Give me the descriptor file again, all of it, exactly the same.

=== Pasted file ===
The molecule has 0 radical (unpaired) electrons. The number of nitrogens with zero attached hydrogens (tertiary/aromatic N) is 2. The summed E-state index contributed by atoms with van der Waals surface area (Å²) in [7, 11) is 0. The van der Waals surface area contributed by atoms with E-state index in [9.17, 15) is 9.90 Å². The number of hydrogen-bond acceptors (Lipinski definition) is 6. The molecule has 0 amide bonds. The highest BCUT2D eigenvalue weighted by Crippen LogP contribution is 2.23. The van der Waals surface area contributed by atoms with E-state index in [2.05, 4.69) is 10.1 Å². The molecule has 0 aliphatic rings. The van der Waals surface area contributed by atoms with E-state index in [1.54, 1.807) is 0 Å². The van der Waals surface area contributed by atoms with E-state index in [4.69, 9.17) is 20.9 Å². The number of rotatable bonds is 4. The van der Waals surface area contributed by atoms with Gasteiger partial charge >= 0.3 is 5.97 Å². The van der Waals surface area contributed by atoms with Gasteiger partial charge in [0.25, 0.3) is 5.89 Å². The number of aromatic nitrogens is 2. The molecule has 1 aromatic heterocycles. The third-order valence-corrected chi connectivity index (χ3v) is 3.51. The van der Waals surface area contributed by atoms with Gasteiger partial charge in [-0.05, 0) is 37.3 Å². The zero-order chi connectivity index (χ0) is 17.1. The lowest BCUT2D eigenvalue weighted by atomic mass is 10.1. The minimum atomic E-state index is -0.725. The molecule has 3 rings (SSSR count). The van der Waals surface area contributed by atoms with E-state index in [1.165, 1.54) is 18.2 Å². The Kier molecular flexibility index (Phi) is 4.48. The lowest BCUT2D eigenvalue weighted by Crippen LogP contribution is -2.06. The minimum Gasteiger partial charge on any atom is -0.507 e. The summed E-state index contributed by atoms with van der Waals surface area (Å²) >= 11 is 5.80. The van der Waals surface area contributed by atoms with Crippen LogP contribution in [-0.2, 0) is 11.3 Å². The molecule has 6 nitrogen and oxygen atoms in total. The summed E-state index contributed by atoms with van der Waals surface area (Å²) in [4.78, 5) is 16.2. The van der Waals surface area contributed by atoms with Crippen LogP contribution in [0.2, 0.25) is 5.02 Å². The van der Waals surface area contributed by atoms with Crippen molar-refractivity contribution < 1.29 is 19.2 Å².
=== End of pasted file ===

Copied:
The molecule has 0 radical (unpaired) electrons. The number of nitrogens with zero attached hydrogens (tertiary/aromatic N) is 2. The summed E-state index contributed by atoms with van der Waals surface area (Å²) in [7, 11) is 0. The van der Waals surface area contributed by atoms with E-state index in [9.17, 15) is 9.90 Å². The number of hydrogen-bond acceptors (Lipinski definition) is 6. The molecule has 0 amide bonds. The highest BCUT2D eigenvalue weighted by Crippen LogP contribution is 2.23. The van der Waals surface area contributed by atoms with E-state index in [2.05, 4.69) is 10.1 Å². The molecule has 0 aliphatic rings. The van der Waals surface area contributed by atoms with E-state index in [1.54, 1.807) is 0 Å². The van der Waals surface area contributed by atoms with E-state index in [4.69, 9.17) is 20.9 Å². The number of rotatable bonds is 4. The van der Waals surface area contributed by atoms with Gasteiger partial charge >= 0.3 is 5.97 Å². The van der Waals surface area contributed by atoms with Gasteiger partial charge in [0.25, 0.3) is 5.89 Å². The number of aromatic nitrogens is 2. The molecule has 1 aromatic heterocycles. The third-order valence-corrected chi connectivity index (χ3v) is 3.51. The van der Waals surface area contributed by atoms with Gasteiger partial charge in [-0.05, 0) is 37.3 Å². The zero-order chi connectivity index (χ0) is 17.1. The lowest BCUT2D eigenvalue weighted by atomic mass is 10.1. The minimum atomic E-state index is -0.725. The molecule has 3 rings (SSSR count). The van der Waals surface area contributed by atoms with E-state index in [1.165, 1.54) is 18.2 Å². The Kier molecular flexibility index (Phi) is 4.48. The lowest BCUT2D eigenvalue weighted by Crippen LogP contribution is -2.06. The minimum Gasteiger partial charge on any atom is -0.507 e. The summed E-state index contributed by atoms with van der Waals surface area (Å²) >= 11 is 5.80. The van der Waals surface area contributed by atoms with Crippen LogP contribution in [-0.2, 0) is 11.3 Å². The molecule has 6 nitrogen and oxygen atoms in total. The summed E-state index contributed by atoms with van der Waals surface area (Å²) in [4.78, 5) is 16.2. The van der Waals surface area contributed by atoms with Crippen LogP contribution in [0.2, 0.25) is 5.02 Å². The van der Waals surface area contributed by atoms with Crippen molar-refractivity contribution < 1.29 is 19.2 Å².